Ekwalla refused to play for free after half a year with Dalian, but Hasanovic held on for longer. “Because of the experience that I had the year before – they didn’t pay, they didn’t pay, and then they’d pay everything in one day – you believe that they will pay eventually,” he said.
Dalian folded altogether in January 2019, and the club’s former players are yet to retrieve their lost earnings; each football or government body maintains it cannot handle the case. Hasanovic, who is looking for a new club after the coronavirus pandemic prematurely ended a spell in Indonesia, says FIFA told him to pursue his wages with the Chinese Football Association (CFA). Then the CFA allegedly said it was the responsibility of Dalian’s local court to sort out, while the court referred Hasanovic back to the CFA.
Hasanovic attributes much of his and Ekwalla’s situation in 2018 to “really bad luck.” The contract he signed at Dalian was the biggest of his career, and he was impressed by the facilities and competitiveness of China’s second tier.
“For sure, if you speak with 80% or even 90% of players or any athletes, they will say that China is paradise,” he shared.
Ekwalla, meanwhile, hasn’t given up on his career. The 30-year-old’s always appreciated the peace and changeable weather of Canada, so he moved into an apartment close to friends in Longueuil, Quebec, in June. Between training sessions with a local soccer club and restorative walks in nearby Montreal, he devotes his time to exploring ways back into the professional game.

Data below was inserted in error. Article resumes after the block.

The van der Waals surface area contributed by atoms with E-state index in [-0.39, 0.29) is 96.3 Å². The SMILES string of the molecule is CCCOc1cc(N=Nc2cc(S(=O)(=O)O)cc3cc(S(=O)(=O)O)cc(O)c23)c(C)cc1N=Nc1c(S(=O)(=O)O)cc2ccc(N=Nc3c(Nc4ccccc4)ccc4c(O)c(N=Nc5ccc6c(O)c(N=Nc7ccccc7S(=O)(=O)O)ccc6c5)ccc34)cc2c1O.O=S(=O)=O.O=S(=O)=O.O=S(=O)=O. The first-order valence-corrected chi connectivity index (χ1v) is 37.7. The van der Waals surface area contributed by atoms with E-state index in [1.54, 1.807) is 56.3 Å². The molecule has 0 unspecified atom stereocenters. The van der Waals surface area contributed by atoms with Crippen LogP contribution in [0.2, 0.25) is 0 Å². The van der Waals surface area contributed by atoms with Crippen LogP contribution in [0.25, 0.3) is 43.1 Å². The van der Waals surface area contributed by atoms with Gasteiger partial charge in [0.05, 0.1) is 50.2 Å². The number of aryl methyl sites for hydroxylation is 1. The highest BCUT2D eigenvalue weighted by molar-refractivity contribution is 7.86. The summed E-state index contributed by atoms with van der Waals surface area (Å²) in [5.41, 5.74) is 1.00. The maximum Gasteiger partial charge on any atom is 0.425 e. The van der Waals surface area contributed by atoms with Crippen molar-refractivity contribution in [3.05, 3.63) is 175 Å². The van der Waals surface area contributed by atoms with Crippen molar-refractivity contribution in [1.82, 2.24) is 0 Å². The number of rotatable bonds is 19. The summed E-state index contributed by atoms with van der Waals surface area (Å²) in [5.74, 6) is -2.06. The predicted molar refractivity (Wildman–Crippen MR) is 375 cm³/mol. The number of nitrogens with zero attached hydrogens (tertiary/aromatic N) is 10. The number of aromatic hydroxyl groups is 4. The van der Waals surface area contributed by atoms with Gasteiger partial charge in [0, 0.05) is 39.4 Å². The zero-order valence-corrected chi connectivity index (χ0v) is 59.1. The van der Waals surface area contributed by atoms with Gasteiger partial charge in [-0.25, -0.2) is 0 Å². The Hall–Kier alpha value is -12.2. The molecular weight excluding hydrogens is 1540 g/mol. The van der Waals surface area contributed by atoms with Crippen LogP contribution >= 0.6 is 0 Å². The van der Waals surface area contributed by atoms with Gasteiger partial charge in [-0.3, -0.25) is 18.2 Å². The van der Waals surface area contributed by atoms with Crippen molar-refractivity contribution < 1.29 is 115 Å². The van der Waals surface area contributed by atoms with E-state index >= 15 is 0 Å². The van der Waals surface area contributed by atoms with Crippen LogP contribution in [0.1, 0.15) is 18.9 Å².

His existence in Canada sounds rather serene compared to the hardships he suffered in China, but those wounds are far from healed.
“Because I was Black, because I was Cameroonian, because I was not having an international career, because I don’t have a French passport, an American passport, whatever, they disrespect me,” Ekwalla said.
“They don’t even care about you, they just use you and they can destroy your career. They treated me like shit.”
Crawford wasn’t immune from contract issues. When a severe eye infection prematurely ended his time with the Xinjiang Flying Tigers after five games, he said the team tried to shortchange him by at least $400,000. With FIBA’s backing, Crawford was eventually paid the money he was owed.
“These people are very rich over there in China so when they feel something isn’t going their way, they will act accordingly,” Crawford said. “They’ve got a mob, gangster vibe a little bit.”
The 32-year-old admits his decision to leave for East Asia was irrational, one hastily made after he didn’t get the appreciation and salary he felt he deserved from the NBA. His unconventional switch from California to Xinjiang taught him to take time to consider his options in the future.
But Crawford did find his paradise in China, and he doesn’t regret his other spells in Israel, Germany, and Russia.
“The NBA is beautiful and I would’ve loved playing (in the) NBA my whole career, but it also pigeonholes you and puts you in one perspective,” Crawford said. “It turns you into a baby almost in terms of knowing the world.”
Crawford cites the NBA’s tours to China, when the players are often confined to hotels and only venture out as a team, as an example of the way a professional athlete’s pampered lifestyle can inhibit freedoms. How can an NBA star truly understand what it’s like to live in a country from a regulated, league-organized visit?
Crawford cherishes the memories he made when he had the liberty to explore cities across China.
“It’s moments that I would’ve never had experienced being a Black person like myself from the inner city,” the Detroit native said. “To just be hanging out in Shanghai by myself and things like that …
“It’s a beautiful place to be and learn.”